Ofra Haza

1957 – 2000

by Nathan Shahar

Ofra Haza was born on November 19, 1957 in the Hatikvah quarter of Tel Aviv to parents who had immigrated from Yemen with their eight sons and daughters. Her mother, already a singer in Yemen, would often perform at family celebrations. Haza herself sang from an early age and was a soloist in her local school choir.

As part of the neighborhood program of the Tel Aviv Municipality, the Hatikvah Quarter Theater Workshop was established under the leadership of Bezalel Aloni. Haza was accepted into the workshop at the age of twelve and it was through this program that in 1973 (1974?) she sang the song “Ga’agu’im” (Yearning), which became famous, reaching first place on the hit parade. At the Lit. "Eastern." Jew from Arab or Muslim country.Mizrahi Music Festival of 1974, the song “SabbathShabbat ha-Malkah,” performed by Haza, took third place. Following her army service, Haza decided to make singing a career.

Since Israel’s major songwriters initially rejected Haza’s requests to write songs for her, her manager Bezalel Aloni began composing works for her himself. In 1979, Haza appeared in the film Shlagger (Hit) performing the song “Shir ha-Freha,” written by Assi Dayan and Svika Pick. The song became a huge hit and Haza led the hit parades on all the radio stations, earning the title “Singer of the Year” four times from 1980 to 1983.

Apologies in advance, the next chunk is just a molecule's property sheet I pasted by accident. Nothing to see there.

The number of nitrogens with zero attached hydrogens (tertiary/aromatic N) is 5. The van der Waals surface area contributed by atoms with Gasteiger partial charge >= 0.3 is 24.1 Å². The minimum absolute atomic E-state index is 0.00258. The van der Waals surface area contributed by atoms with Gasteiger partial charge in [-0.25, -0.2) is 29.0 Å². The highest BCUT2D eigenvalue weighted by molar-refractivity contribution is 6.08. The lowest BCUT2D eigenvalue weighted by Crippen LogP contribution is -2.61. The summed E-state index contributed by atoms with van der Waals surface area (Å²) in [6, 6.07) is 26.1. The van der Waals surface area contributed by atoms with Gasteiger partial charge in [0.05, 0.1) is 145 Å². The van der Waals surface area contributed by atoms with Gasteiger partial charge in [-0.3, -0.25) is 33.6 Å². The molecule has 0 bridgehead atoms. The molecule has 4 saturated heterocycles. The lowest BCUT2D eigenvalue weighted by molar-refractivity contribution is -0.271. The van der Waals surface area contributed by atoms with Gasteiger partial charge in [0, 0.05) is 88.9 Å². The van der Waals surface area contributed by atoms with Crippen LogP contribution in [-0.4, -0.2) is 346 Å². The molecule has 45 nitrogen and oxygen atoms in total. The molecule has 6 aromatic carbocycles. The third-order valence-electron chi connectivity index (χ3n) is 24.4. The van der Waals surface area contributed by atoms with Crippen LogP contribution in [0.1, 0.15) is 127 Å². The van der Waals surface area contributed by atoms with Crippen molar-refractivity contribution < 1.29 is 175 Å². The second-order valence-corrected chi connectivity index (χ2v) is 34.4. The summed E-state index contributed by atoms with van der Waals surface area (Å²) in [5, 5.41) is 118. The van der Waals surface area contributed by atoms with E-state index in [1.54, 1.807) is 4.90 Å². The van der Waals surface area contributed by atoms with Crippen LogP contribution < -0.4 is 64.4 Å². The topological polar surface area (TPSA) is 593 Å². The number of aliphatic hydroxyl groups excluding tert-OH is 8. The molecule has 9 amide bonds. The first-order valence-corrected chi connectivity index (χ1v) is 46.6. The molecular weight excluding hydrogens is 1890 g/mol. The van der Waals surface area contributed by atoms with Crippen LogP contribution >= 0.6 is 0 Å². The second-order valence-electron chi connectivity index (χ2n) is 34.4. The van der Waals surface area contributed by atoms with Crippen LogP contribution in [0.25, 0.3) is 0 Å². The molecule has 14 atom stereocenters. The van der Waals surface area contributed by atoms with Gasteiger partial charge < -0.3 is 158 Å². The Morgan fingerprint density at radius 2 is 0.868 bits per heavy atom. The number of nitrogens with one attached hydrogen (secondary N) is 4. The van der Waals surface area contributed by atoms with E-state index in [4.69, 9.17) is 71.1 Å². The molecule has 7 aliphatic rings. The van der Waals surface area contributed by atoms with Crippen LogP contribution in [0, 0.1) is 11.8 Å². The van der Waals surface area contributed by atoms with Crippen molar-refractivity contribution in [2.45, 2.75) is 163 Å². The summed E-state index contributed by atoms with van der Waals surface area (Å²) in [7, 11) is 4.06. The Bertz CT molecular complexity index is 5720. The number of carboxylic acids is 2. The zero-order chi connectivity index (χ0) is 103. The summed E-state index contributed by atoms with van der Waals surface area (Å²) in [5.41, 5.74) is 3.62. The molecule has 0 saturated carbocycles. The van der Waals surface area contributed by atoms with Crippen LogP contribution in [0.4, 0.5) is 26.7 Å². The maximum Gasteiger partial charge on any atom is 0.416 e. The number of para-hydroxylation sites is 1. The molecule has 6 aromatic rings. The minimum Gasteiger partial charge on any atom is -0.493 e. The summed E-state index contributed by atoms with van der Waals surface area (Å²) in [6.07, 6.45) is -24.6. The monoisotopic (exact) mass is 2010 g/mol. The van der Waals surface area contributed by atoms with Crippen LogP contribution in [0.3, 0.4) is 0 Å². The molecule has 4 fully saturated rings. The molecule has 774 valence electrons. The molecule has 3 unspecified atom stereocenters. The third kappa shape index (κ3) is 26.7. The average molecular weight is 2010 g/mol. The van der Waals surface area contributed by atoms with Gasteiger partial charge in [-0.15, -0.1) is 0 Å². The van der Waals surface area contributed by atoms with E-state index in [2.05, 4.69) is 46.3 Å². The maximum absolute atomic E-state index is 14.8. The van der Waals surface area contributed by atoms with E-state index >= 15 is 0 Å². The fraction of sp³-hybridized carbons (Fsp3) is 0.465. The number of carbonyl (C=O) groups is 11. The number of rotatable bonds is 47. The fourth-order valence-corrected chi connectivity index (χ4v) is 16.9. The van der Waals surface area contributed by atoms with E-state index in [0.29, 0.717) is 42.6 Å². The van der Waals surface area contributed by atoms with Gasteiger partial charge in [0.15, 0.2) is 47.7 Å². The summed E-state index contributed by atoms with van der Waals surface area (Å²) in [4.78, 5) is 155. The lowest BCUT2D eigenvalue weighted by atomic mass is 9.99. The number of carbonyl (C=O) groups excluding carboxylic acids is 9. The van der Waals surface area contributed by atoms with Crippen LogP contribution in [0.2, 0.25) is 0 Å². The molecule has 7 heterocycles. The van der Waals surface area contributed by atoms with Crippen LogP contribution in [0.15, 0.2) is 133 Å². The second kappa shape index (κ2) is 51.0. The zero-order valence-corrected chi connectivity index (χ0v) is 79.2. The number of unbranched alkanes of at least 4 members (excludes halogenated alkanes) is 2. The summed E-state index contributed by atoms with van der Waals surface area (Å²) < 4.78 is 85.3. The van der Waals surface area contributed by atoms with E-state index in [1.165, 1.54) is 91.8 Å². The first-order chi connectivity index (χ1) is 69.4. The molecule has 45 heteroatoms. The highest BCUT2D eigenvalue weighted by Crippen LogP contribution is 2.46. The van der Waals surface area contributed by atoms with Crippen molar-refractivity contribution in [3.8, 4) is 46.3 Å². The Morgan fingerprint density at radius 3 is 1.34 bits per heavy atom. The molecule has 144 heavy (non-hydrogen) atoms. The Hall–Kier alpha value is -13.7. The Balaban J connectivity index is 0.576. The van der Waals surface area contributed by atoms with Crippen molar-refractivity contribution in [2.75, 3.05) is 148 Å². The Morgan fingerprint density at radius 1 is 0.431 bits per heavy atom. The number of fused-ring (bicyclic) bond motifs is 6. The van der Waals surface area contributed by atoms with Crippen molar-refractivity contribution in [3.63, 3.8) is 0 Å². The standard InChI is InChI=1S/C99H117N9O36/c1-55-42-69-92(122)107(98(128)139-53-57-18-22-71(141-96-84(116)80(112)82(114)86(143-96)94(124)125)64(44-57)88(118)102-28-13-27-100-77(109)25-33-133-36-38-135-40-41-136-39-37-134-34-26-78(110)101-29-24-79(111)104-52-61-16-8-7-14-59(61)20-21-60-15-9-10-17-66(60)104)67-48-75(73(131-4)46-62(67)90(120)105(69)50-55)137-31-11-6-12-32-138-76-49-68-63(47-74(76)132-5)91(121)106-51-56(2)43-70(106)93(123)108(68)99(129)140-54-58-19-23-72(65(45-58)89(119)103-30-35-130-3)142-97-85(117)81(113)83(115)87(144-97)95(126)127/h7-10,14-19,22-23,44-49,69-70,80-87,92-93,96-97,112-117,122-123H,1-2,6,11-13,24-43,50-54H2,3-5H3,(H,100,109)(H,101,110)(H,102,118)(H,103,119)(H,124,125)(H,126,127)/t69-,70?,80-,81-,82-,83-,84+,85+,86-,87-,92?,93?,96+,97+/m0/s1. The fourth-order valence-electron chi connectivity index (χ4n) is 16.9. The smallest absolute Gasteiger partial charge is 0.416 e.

In Israel’s “Pre-Eurovision” song competition in 1983 Haza performed the winning song, entitled “Hai,” by Ehud Manor and Avi Toledano. She traveled to Germany to represent Israel in the Eurovision Song Contest, where the song took second place. Her major international breakthrough came in the wake of the album Shirei Teiman (Yemenite songs), which she recorded in 1984. The album consisted of songs that Haza had heard in childhood, using arrangements that combined authentic Middle Eastern percussion with classical instruments. The composer-arranger Izhar Ashdot, who remixed the album’s songs, added electronic instruments to the song “Galbi” (Libi [My heart] in Hebrew). Set to a Middle Eastern beat, the song became a “dance music” hit. A DJ from the Voice of Peace radio station passed along Ashdot’s version to friends in Europe, and the song was released by German record giant BMG, which distributed it throughout Europe, particularly in France and Germany. “Galbi” became a huge international hit.